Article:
Left Turns, Fireballs and GOP Debates

By | November 20, 2011

Why do people watch races? Of course it’s to see their favorite driver take the checkered flag, but also.. the crashes. Is that also why we watch political debates?

In the early debates, we might have been watching traded-barb after traded barb to mentally score the good answers and the bad. Race fans watch the constant stream of left turns, on the same track, lap-after-lap judging passes and tactics in much the same way.

We get a feel for the strengths and weaknesses of drivers and politicians both as they work through the otherwise unexciting event. But what really impacts us as we watch these otherwise disconnected contests?

It’s the wrecks – the fireballs – the strewn wreckage after someone makes a mistake.

In the case of both the politician and the driver, everyone wants to see them walk away with no physical or permanent injury – but the actual event is what shows up in the highlight reals on ESPN or CNN depending upon the event.

Bachmann tried to push Perry into the wall with the Gaurdasil thing and lost control. Rick Santorum has been bumping into everyone and is ending the race with a very banged-up campaign. Cain shot to the front of the pack while everyone else was blowing tires and then forgot he was in the race – foreign policy is part of the event Mr. Cain. Perry has managed to hit the wall in almost all of the turns, but he’s explained to us that staying on the track really isn’t that important because President Obama can’t do it either.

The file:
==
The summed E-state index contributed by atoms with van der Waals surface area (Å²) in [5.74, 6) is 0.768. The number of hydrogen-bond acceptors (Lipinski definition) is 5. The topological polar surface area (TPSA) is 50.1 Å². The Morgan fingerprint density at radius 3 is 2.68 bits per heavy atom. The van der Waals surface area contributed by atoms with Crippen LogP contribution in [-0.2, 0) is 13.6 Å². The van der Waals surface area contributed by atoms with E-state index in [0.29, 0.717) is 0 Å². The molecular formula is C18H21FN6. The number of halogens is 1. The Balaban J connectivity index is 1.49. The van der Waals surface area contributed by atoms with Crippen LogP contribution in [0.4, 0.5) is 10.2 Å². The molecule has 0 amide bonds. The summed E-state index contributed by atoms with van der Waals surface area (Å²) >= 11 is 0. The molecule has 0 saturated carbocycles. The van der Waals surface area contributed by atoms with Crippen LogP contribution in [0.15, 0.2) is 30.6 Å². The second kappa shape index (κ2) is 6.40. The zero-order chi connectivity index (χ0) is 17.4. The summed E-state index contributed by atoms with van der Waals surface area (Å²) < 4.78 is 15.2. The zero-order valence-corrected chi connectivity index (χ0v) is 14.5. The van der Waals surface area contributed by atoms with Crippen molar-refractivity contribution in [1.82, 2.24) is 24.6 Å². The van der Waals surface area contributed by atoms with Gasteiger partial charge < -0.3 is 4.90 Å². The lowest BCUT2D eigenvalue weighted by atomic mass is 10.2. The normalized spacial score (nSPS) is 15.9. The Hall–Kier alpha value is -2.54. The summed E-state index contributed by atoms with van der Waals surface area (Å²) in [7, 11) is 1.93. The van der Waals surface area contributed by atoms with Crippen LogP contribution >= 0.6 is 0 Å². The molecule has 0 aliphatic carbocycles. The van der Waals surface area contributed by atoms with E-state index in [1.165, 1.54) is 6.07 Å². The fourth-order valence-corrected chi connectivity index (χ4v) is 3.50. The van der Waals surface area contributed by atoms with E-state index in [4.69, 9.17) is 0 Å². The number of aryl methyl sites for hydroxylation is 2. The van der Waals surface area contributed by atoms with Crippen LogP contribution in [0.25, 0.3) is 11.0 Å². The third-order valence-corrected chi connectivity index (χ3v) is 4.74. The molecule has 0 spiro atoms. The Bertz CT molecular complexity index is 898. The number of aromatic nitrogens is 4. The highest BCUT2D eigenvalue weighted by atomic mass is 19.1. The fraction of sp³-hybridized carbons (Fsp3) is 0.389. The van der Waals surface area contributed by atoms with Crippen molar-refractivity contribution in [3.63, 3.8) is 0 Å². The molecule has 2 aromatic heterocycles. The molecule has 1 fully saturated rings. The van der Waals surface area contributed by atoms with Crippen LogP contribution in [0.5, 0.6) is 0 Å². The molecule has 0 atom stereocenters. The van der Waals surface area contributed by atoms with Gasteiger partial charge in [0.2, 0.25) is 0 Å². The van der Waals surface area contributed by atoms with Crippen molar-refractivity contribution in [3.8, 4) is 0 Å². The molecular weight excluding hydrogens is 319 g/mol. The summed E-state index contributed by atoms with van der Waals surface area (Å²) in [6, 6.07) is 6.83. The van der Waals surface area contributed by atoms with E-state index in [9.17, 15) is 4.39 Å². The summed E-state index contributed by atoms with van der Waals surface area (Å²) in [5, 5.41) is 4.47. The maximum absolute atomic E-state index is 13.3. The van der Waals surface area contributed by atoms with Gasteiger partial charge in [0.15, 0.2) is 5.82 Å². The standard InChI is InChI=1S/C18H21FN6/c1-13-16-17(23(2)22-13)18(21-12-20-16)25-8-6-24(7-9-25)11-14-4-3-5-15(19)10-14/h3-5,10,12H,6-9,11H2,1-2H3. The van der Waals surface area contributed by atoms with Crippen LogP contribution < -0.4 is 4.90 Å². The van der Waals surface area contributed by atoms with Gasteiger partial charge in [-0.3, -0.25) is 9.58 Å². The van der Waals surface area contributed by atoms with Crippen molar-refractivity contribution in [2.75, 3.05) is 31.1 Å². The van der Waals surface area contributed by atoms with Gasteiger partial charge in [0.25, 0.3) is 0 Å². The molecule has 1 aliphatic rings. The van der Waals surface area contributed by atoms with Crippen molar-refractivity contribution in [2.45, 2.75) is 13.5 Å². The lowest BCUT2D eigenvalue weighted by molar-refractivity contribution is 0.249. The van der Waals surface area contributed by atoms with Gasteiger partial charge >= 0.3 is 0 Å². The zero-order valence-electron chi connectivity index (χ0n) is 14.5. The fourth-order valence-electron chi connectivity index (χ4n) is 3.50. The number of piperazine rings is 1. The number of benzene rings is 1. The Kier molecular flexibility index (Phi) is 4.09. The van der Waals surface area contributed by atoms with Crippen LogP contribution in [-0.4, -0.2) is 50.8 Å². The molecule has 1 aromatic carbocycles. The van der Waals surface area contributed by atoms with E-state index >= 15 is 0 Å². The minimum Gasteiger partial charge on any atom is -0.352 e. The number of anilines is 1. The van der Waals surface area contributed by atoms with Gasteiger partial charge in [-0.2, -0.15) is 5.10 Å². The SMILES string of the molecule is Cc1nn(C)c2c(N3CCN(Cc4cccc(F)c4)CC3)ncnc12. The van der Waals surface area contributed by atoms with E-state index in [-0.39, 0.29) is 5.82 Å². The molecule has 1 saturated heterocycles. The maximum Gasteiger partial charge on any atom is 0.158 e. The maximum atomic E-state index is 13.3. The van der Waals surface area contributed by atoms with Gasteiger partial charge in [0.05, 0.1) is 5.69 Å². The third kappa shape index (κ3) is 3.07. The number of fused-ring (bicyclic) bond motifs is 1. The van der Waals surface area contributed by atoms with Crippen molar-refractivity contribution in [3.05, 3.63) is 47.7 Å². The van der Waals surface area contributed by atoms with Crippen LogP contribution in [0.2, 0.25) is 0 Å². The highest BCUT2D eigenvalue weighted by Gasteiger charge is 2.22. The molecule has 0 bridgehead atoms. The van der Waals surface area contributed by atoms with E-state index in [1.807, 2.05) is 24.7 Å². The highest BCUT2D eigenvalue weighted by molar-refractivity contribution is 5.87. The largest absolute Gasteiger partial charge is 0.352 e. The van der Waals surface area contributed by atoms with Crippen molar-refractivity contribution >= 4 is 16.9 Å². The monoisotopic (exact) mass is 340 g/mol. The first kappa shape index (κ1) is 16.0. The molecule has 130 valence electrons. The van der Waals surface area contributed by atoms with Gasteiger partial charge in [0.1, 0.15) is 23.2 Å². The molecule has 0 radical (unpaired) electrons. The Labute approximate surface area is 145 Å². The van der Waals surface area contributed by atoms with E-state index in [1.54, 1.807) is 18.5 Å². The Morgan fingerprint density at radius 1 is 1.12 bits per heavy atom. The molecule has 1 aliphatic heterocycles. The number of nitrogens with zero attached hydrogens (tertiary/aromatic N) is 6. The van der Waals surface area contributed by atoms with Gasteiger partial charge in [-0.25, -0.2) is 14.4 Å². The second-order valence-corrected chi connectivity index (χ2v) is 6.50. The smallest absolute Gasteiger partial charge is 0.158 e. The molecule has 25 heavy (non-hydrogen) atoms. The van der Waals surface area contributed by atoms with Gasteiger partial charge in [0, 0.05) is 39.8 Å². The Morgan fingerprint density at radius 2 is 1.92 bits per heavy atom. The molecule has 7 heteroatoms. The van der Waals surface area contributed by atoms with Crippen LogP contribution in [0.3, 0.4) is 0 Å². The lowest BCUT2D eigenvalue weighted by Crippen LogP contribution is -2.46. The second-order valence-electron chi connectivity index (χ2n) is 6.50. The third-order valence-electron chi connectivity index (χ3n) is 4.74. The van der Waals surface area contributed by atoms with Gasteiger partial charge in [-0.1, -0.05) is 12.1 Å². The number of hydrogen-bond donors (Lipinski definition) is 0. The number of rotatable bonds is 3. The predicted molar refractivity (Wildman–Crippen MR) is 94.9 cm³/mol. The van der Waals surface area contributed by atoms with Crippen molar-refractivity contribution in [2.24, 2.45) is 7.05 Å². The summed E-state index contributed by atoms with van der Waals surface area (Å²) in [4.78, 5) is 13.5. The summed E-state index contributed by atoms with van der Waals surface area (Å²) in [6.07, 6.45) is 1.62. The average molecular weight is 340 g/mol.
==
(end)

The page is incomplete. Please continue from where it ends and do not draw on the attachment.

Ron Paul and Jon Huntsman  have driven similarly. Neither has made a tremendous mistake, they’ve both been consistent, but in the end their race plans still has them .. at the end.

The ones still racing at the front of the pack are the ones who have developed a winning plan, executed that plan, and shown experienced steadiness in the face of car wrecks all about them. While I haven’t picked a candidate as of yet, I admire the deftness with which both Gingrich and Romney handle the terrible questions from biased moderators. Mitt finds a way to not answer their question without the moderator or panelist even realizing it. Newt lets them know their question is childish and stupid while answering whatever important point he does find in the question – or that he decides should have been in the question.

Front runners, also-rans, banged up cars and blown engines abound. Just like NASCAR and IndyCAR, we don’t really watch the debates to see the track – we watch to the see who’s got it and who does not – oh, and the epic, tire-screeching, fiberglass-spewing, spark-generating crashes.

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